Brad Reese of Network World made a short and very clear posting today around Infonetics most recent market share report on WAN optimization. While I wouldn’t normally re-post or call out an industry observer covering Cisco (or whichever vendor’s) current market success, I think this posting is worth citing to set the record of the last 24+ months straight…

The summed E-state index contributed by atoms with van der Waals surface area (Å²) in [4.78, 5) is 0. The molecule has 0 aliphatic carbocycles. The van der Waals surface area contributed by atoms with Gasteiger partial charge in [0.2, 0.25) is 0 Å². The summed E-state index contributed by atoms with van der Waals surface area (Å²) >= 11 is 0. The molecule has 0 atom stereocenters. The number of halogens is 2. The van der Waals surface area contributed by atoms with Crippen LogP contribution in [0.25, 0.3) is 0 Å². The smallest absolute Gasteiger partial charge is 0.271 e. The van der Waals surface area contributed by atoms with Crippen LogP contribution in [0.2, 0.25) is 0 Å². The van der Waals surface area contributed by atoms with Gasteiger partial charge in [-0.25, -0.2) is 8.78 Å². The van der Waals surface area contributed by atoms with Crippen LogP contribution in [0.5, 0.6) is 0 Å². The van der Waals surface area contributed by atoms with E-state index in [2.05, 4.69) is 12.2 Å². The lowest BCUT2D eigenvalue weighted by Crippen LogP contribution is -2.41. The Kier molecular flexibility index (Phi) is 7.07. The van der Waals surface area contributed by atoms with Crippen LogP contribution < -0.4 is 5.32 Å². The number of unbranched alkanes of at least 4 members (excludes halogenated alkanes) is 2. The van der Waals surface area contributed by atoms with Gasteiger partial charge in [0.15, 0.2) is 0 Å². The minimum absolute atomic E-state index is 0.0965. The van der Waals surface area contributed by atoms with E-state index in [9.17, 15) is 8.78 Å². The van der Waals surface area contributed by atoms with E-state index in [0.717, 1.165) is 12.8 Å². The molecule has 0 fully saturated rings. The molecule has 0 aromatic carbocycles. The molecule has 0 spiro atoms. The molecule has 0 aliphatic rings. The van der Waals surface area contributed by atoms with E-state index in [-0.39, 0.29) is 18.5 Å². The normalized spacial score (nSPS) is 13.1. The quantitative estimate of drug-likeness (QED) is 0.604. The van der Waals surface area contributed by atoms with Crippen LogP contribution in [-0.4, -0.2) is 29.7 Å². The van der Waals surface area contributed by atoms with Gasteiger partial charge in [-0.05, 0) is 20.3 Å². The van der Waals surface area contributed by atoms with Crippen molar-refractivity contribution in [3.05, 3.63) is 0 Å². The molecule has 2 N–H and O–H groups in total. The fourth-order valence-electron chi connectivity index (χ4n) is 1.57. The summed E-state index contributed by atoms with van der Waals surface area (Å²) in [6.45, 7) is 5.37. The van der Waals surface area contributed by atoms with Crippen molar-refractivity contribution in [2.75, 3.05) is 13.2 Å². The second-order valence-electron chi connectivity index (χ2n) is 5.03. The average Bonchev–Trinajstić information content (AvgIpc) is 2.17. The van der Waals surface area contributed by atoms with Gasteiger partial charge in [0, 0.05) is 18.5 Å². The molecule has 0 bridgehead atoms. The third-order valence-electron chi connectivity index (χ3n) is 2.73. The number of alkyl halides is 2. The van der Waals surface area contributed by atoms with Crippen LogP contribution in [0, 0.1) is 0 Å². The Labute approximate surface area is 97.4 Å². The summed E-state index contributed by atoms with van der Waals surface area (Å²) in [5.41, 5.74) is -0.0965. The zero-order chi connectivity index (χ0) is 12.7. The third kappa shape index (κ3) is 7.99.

I have to admit that its gratifying to see our competitors validate decisions we made a couple of years ago with regards to the need for a unified fabric in the data center. After dismissing FCoE or worse, completely missing the boat, they seem to be getting the religion. However, even though they are newly converted, it is useful to examine exactly how far behind the curve some of these companies are in delivering a unified fabric switch. After all, marketectures are easy--shipping product is a bit trickier.First off, we have a networking company that announced a switch about the same time we announced the Nexus 7000 last year. While that switch has yet to ship, the company has apparently had to call a mulligan and pre-announce a newer version of that switch that has not shipped yet--kinda like calling the mulligan before you even swing. This time, this new, new switch will offer unified fabric. Now you have to ask yourself how are they going to do that--where are they going to get the storage networking expertise? Well, you can either buy a Fibre Channel stack or build one yourself. If you look around, the”buy” options are limited. The Fibre Channel director space is pretty evenly split between Cisco and Brocade and I don’t think either company is selling. So, perhaps it makes more sense to build your own FC stack. An admirable effort, but the follow-up challenge is finding a customer who wants to be the guinea pig for your company’s first foray into storage networking. Trust us, we have been there and, lucky for us, we built a solid product and had success in the enterprise switching market to leverage.Next, we have a company that declared little customer interest in FCoE, then, seven months later, spent $3B to buy a network switch vendor, which got them parity with Cisco….well, Cisco in 2002. That was the year we acquired Andiamo Systems and had Ethernet switch and Fibre Channel switch which shared a nameplate, but little else in terms of hardware architecture or software. While this is certainly a step in the right direction for this competitor, it is still a full generation behind the benchmark.Which brings us to the Nexus family. So, here is shipping hardware that is purpose-built to allow customers to evolve from GbE to 10GbE to FCoE with full investment protection. But, as impressive as the hardware is (and it is), the real secret sauce is NX-OS. This is the only shipping operating system that includes both storage networking and data network code. The fact that NX-OS initially shipped as version 4.x was not a marketing exercise but rather acknowledgement that NX-OS was the synthesis of existing, battle-tested operating systems. The hard reality is that while competitors may be able to shorten their hardware development cycle by taking advantage of merchant silicon and the like, there is no hurrying the software side. Good software takes time.Well, that’s it for now--next post, I’ll dig into some of the FCoE FUD that is out there.